The House of Delegates gave preliminary approval to the state budget tonight after cutting about $33 million from the $3.9 billion budget proposed by Gov. Marvin Mandel, far short of cuts needed to offset a proposed one-cent increase in the sales tax.
The $33 million reduction approved by the House is about $22 million greater than cut by the Senate, but the House version includes $12 million that would be cut only if the sales tax increase is defeated.
After the House finished it's work at 6:30 p.m., Majority Leader John S. Arnick (D-Baltimore County) congratulated his colleagues for "working longer and harder" on the budget than at any time in his 11 years in the House.
"We used to spend 30 minutes, or maybe an hour on the budget," mused Del. Charles A. Docter (D-Montgomery), who said the three days of floor debate was an indication that the House Appropriations Committee had done a better job of examining and explaining the complicated process than in previous years.
The biggest reduction, in addition to the $10.9 million worth of cuts made by the Senate and adopted by the House, was an across-the-board cut of $1 million a month that would be implemented only if the sales tax remains at 4 per cent, instead of 5 per cent as proposed by Mandel.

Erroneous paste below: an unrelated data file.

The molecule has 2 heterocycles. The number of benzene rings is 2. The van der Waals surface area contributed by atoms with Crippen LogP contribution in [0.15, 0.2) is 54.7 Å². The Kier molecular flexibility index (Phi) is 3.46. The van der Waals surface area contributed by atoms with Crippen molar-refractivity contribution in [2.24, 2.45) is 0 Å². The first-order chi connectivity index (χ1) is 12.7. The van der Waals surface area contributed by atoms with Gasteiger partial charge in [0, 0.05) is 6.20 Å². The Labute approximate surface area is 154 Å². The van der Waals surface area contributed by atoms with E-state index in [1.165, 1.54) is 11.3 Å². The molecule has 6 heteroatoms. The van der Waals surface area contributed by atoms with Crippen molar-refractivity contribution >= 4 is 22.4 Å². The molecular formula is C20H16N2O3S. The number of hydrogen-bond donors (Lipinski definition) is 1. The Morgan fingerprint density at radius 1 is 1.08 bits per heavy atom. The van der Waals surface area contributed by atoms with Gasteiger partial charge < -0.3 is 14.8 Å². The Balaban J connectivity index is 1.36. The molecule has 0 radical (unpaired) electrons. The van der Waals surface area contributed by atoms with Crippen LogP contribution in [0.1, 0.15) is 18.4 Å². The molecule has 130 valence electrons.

Del. J. Hugh Nichols (D-Howard), chairman of an appropriations subcommittee, offered the packages of 50 amendments to "force cost-savings management improvements" on every department of state government.
Opponents of the across-the-board cuts denounced the idea as "irresponsible," with Del. Lucille Maurer (D-Montgomery) predicting that some departments would suffer "triple cuts in programs" because of voluntary cutbacks that were followed by selective reductions approved earlier in the budget-making process.
But the idea was approved by a voice vote, after austerity-minded delegates failed to amend the proposal and institute the cuts without regard to the outcome of the sales tax proposal.